Tower of Power celebrates 45 years
November 12, 2013
Tower of Power celebrated its 45th anniversary in August.
The 10-man soul, funk and jazz band from Oakland, Calif., famous for the Top 40 hits "So Very Hard to Go," "You’re Still a Young Man" and "Don’t Change Horses (in the Middle of the Stream)" still tour the U.S., Europe and Japan regularly and will stop in Park City for a four-night stand at the Egyptian Theatre this week.
Saxophonist Emilio Castillo, who, a long with Rocco Prestia, Stephen Kupka and David Garibaldi formed Tower of Power in 1968, spoke with The Park Record earlier this week about the band’s longevity during a phone call from a stop in Nevada.
"There was the folk and psychedelic sound coming out from San Francisco back then, but we lived in Oakland by the East Bay and where we lived, soul music was popular," Castillo said. "Sly Stone was the most popular disc jockey on the radio there and we all listened to him."
Castillo’s defining moment came when he saw a band called the Spiders.
"They were an all-white soul band that had three horns and impeccable background vocalists," he said. "I wanted to have a band like them and hired a trumpet player the next day. Since then, I’ve had blinders on and got into soul music and dedicated my life to it."
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It helped that Castillo was already a saxophonist.
"My dad was a bartender and worked at places that hosted showbands that had horns, and stuff," Castillo said. "I had seen some of those bands and noticed the sax player was the coolest guy in the band.
"Anyway, my brother and I got in a little trouble and got caught stealing a T-shirt from a store," he said. "My dad sat us down and gave us notebooks and told us to write about why we weren’t going to steal again and to think about something that would keep us out of trouble."
The Beatles had just come out and Castillo and his brother told their pop they wanted to play music.
"He took us to the music store and let us buy any instrument we wanted," Castillo said. "My brother chose the drums, because he thought the drummer was the coolest guy in the band, and I chose the saxophone."
Throughout the past 45 years, Tower of Power has played to all kinds of audiences and have recorded with such artists as Elton John, Santana, Little Feat, Aerosmith, Heart and an array of blues players.
"All that stuff we did with other bands happened by accident," Castillo said laughing. "People don’t realize that when they see our names on other people’s records that those sessions take very little out of our time with Tower of Power."
The first guest appearance happened a few weeks after the band’s debut, "East Bay Grease," was released.
"We had one album out and had began to get a little notoriety and one night Nick Gravenites, a blues guitarist from Chicago, called the band up and asked if we could go down to CBS Records," Castillo said. "Nick said they were recording a song called ‘Funky Jim’ and that it would sound great with horns.
"We bopped down there and arranged some parts and he loved it," Castillo said. "When we left, he said, ‘Here’ and gave us some money."
A couple of months later, Carlos Santana rang the band.
"He wanted us to come down to play on a song called ‘Everybody’s Everything’ and we put some horn parts on it," Castillo said. "Same thing happened. He loved it, and while we were walking out, he gave us money."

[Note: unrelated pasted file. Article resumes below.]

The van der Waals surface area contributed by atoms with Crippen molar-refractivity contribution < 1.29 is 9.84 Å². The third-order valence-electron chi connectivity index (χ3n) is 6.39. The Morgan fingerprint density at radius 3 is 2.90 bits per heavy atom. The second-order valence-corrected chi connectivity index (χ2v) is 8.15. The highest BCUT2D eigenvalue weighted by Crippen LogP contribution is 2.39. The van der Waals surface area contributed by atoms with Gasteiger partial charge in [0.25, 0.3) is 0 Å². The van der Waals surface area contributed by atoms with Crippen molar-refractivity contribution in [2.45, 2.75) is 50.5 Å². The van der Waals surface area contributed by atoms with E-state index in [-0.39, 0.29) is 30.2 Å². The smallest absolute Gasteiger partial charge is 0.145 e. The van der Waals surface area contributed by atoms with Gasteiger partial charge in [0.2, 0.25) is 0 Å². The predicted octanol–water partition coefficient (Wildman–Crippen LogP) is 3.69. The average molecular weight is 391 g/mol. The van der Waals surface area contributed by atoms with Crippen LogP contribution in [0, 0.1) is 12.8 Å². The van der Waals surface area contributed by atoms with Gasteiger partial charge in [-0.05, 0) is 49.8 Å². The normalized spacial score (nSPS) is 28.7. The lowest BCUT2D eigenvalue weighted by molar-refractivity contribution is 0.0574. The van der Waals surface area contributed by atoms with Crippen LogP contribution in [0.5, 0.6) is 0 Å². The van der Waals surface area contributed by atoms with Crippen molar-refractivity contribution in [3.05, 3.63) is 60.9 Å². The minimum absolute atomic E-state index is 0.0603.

In 2008, Tower of Power celebrated its 40th anniversary and played at the historic Fillmore Auditorium in San Francisco.
"We invited everyone who has been part of the band and almost all of them came to play that night," Castillo said. "I was levitating three feet off the ground for a week before the show. We had rehearsals with all these people who have been part of the band."
Those who showed up weren’t just former band members, but also former crew members, managers and friends of the band whom Castillo hadn’t seen in years.
"They were flying in from all around the country, and it was great because we were all still friends," he said.
The show took Castillo to a new musical level.
"We had 15 horns, three guitarists, three keyboardists and five drummers," he said. "It was an unreal feeling, but also a great feeling that we have made it so far."
One reason the band gets along with former members is the camaraderie among the musicians.
"No matter how you look at it, in Tower of Power, you are just a member and everybody gets an equal share," Castillo said. "I’m the leader who has been here for 45 years, but I still get paid the same as the new trumpet player, Sal Cracciolo. It’s like the old hippie days. Everyone gets the same."
This year lead singer Larry Braggs, who joined the band in 1999, will become one of Tower of Power’s former members.
"Larry has been with the band longer than any other vocalist," Castillo said. "He came to us early in the year and announced that he was going to be leaving.
"When you think about it, he’s not a spring chicken, but has made a name for himself as our lead singer and wants to parlay that into a solo career," Castillo said. "This is important for a lead singer who is that good and who hasn’t had a solo career, because if he doesn’t do it soon, he may never do it. We will miss him and we will hate to see him go, but we’ve done this before. I hope he does well."
In another five years, the band will celebrate its 50th anniversary, but Castillo doesn’t have time to think about that, yet.
"I learned a long time ago to take things one day at a time," he chuckled. "We’re in the middle of doing a new album of originals so the 50th anniversary will have to wait."
Tower of Power will perform at the Egyptian Theatre, 328 Main St., Thursday, Nov. 14, through and Saturday, Nov. 16,, at 8 p.m., and Sunday, Nov. 17, at 6 p.m. Tickets range from $39 to $70 and are available by visiting http://www.parkcityshows.com.